I like the idea of typing the words and getting him to read it back. The major downside with that is kids can be such slow typers. I would be more inclined to use cards with words on them that he can choose or a combination of picture and word cards ie if I wanted a student to write a narrative I would have some sentence starters, and then some boxes with pictures in. Do you want write a story about a dragon or about space? Each box would have words relevant to that topic and then I would have conjunctions, adjectives etc on other cards. Does that make sense?
Have you looked into cued articulation? That focuses on teaching each individual sound but can be a great boon to kids who are having trouble with forming words
Posted 20 December 2012 - 01:24 PM
Asking a child on level 2 to type would be extremely problematic. They generally don't have that skill yet, nor handwriting ability to that level.
I don't know where level 2 sits in vic specifically but IIRC others on EB have said level 5 is the vic benchmark for end of FYOS. Level 2 seems low for me, but if your child does have speech issues it could indeed be masking his ability to successfully express comprehension and thus move up the levels.
You are probably right in that he comprehends more than has been discovered thus far due to difficulty expressing it through speech. But if that is the case I would expect that measuring his comprehension would have been adjusted to take his speech into account.
This is a website that might help with comprehension teaching and practice ideas http://www.readwritethink.org/parent-afterschool-resources/
Posted 20 December 2012 - 01:53 PM
Sorry, should add, the child who typed his thoughts and read was much older, and it really something that I thought 'we'll good on them for thinking outside the square'. I'm not thinking of teaching him to type yet. Waaaay much more work to do with the speech path.
He was doing PROMPT therapy with the speechy. But she found that he was responding well to imitation when she works with him, so just pulls it out as needed. Next year we will move forward from articulation and tackle pronouns and language use. We were just looking at artic because I was frustrated that my mother couldn't understand his efforts, which must be encouraged.
Posted 20 December 2012 - 02:42 PM
How children learn to read?
If you have time to read a book (which I rarely do with two children!), take a look at Proust and the Squid. It covers the science behind reading. I downloaded the audio version which was very handy.
Also look at this site which explains the most modern type of phonics, synthetic phonics (the synthetic label can be misleading but it has nothing to do with being fake). This method of teaching reading gets kids up and running from day one and sets them up for life.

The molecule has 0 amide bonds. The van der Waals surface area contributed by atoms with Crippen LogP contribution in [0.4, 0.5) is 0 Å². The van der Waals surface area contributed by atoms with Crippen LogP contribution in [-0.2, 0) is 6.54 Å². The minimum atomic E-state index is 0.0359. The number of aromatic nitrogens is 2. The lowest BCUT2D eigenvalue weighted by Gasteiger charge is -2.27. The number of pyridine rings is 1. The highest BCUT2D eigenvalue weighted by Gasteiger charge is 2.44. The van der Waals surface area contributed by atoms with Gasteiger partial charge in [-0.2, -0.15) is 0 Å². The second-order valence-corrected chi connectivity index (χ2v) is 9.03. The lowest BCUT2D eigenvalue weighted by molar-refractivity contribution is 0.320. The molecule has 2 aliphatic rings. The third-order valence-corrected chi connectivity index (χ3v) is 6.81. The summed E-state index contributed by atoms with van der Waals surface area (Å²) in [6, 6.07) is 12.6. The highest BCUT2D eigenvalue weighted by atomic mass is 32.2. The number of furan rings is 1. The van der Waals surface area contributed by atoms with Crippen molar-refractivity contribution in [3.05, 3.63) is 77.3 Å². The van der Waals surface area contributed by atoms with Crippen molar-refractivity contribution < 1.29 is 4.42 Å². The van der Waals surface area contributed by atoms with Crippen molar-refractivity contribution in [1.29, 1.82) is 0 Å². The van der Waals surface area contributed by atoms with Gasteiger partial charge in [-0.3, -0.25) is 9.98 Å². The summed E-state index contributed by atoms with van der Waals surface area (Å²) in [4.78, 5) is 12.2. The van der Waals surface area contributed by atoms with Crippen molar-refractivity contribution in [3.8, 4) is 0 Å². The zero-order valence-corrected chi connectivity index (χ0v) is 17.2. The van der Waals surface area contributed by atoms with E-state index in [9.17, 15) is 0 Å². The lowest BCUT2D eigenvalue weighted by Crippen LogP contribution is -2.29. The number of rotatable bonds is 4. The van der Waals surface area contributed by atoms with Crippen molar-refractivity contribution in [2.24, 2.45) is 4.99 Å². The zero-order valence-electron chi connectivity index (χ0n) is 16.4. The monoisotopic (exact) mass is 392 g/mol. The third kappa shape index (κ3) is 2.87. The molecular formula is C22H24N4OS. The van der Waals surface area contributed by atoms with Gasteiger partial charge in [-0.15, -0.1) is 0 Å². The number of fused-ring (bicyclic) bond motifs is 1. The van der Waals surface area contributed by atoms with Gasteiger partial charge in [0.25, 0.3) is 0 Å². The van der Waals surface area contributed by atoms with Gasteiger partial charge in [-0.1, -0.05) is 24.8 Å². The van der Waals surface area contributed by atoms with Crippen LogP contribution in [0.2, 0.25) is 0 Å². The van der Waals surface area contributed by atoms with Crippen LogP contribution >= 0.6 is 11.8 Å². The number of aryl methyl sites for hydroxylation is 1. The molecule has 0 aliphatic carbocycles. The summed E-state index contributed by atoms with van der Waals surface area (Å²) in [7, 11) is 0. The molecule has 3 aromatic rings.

What is indicative of problems?
Comprehension vs ability to read (say) the word
Relevance of pictures in learning to read.
This site has articles, research and white papers which will be useful in answering these three questions. http://www.getreadingright.com.au/synthetic-phonics/. This program is also useful for children with learning challenges so you may want to fish around here in general.
Finally, an Essential Baby article which talks about the benefits of reading daily to children as a way to help them learn to read, understand comprehension and increase their word bank.
And if you want to get tips, downloadables and free reading 'lesson' plan ideas (which I just did at home with my two). Sign up for this newsletter:
Posted 21 December 2012 - 07:42 AM
Thanks Ozekid, I've looked at you links. It looks like the book I have is the same sort of stuff synthetic phonics is, perhaps just a little older!
Interestingly enough, even though he was read to heaps as a child he now hates his school readers and I have less trouble getting him to do the lesson plan with '100 easy lessons'. I think it's his style of learning, it is highly structured where as the readers are more unpredictable.
I think, for comprehension I need to find a reason for him to read and give him texts that are outside the prep-level readers. Ideas I have for this are (feel free to add):
Cooking - following the recipe
'Treasure hunt' - hide his toys and he has to find them by reading and following the directions - 'look under the table, open the door'
Work out his interests and get books on those topics
Just as an aside, I read an article of a married couple who both had CP. I recall her saying she felt that too much emphasis had been place on teaching her to speak at the expense of learning for the sake of learning. As much as I want him to learn to speak, I want him to learn, and to love learning.
Posted 21 December 2012 - 10:35 AM
Pleased the links help.
I love the cooking idea! My DD1 had a similar problem with the readers (ADHD child) and comprehension, she just didn't see the point of many of them with random sentences and the ones in the classroom were too easy for her so for a while her reading started slipping. Thankfully for us a local author who happens to write stories about two cats (she looooves cats) did a reading in Dymocks and his has given her a chance to talk about the books with her.
Talking and discussing the books can help with comprehension too. I am trying to encourage DD1 (she is a little older BTW, 8) to write her own stories too and we are discussing the characters, the problem and how it might be solved.
I have purchased a pretty blank drawing pad for her to put her story thoughts on it. Also asked the family to buy books for Christmas on topics she likes. That was hard for some who think the cat obsession should not be encouraged (haha to them)!